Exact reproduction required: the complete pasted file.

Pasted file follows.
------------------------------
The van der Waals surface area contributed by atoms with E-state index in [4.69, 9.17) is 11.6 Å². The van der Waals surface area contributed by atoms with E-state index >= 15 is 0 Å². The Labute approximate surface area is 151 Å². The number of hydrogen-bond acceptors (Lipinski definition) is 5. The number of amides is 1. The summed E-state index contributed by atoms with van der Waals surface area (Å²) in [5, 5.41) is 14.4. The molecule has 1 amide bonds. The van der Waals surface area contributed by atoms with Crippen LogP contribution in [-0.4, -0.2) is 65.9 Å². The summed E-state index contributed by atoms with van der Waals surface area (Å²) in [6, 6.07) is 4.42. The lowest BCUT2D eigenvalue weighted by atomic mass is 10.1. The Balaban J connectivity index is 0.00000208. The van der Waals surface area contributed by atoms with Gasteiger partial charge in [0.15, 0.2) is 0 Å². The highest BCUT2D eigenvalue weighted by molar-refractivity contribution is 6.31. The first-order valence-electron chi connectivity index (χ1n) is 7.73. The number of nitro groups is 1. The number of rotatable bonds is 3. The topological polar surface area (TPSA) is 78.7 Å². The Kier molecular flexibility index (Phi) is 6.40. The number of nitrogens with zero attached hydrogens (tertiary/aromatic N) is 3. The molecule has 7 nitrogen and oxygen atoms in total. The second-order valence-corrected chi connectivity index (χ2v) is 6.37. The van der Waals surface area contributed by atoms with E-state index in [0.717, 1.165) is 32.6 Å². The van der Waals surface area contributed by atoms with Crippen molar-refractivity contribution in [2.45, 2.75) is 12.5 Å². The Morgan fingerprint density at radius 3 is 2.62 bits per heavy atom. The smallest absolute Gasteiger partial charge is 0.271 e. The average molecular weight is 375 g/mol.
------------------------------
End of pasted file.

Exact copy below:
The van der Waals surface area contributed by atoms with E-state index in [4.69, 9.17) is 11.6 Å². The van der Waals surface area contributed by atoms with E-state index >= 15 is 0 Å². The Labute approximate surface area is 151 Å². The number of hydrogen-bond acceptors (Lipinski definition) is 5. The number of amides is 1. The summed E-state index contributed by atoms with van der Waals surface area (Å²) in [5, 5.41) is 14.4. The molecule has 1 amide bonds. The van der Waals surface area contributed by atoms with Crippen LogP contribution in [-0.4, -0.2) is 65.9 Å². The summed E-state index contributed by atoms with van der Waals surface area (Å²) in [6, 6.07) is 4.42. The lowest BCUT2D eigenvalue weighted by atomic mass is 10.1. The Balaban J connectivity index is 0.00000208. The van der Waals surface area contributed by atoms with Gasteiger partial charge in [0.15, 0.2) is 0 Å². The highest BCUT2D eigenvalue weighted by molar-refractivity contribution is 6.31. The first-order valence-electron chi connectivity index (χ1n) is 7.73. The number of nitro groups is 1. The number of rotatable bonds is 3. The topological polar surface area (TPSA) is 78.7 Å². The Kier molecular flexibility index (Phi) is 6.40. The number of nitrogens with zero attached hydrogens (tertiary/aromatic N) is 3. The molecule has 7 nitrogen and oxygen atoms in total. The second-order valence-corrected chi connectivity index (χ2v) is 6.37. The van der Waals surface area contributed by atoms with E-state index in [0.717, 1.165) is 32.6 Å². The van der Waals surface area contributed by atoms with Crippen molar-refractivity contribution in [2.45, 2.75) is 12.5 Å². The Morgan fingerprint density at radius 3 is 2.62 bits per heavy atom. The smallest absolute Gasteiger partial charge is 0.271 e. The average molecular weight is 375 g/mol.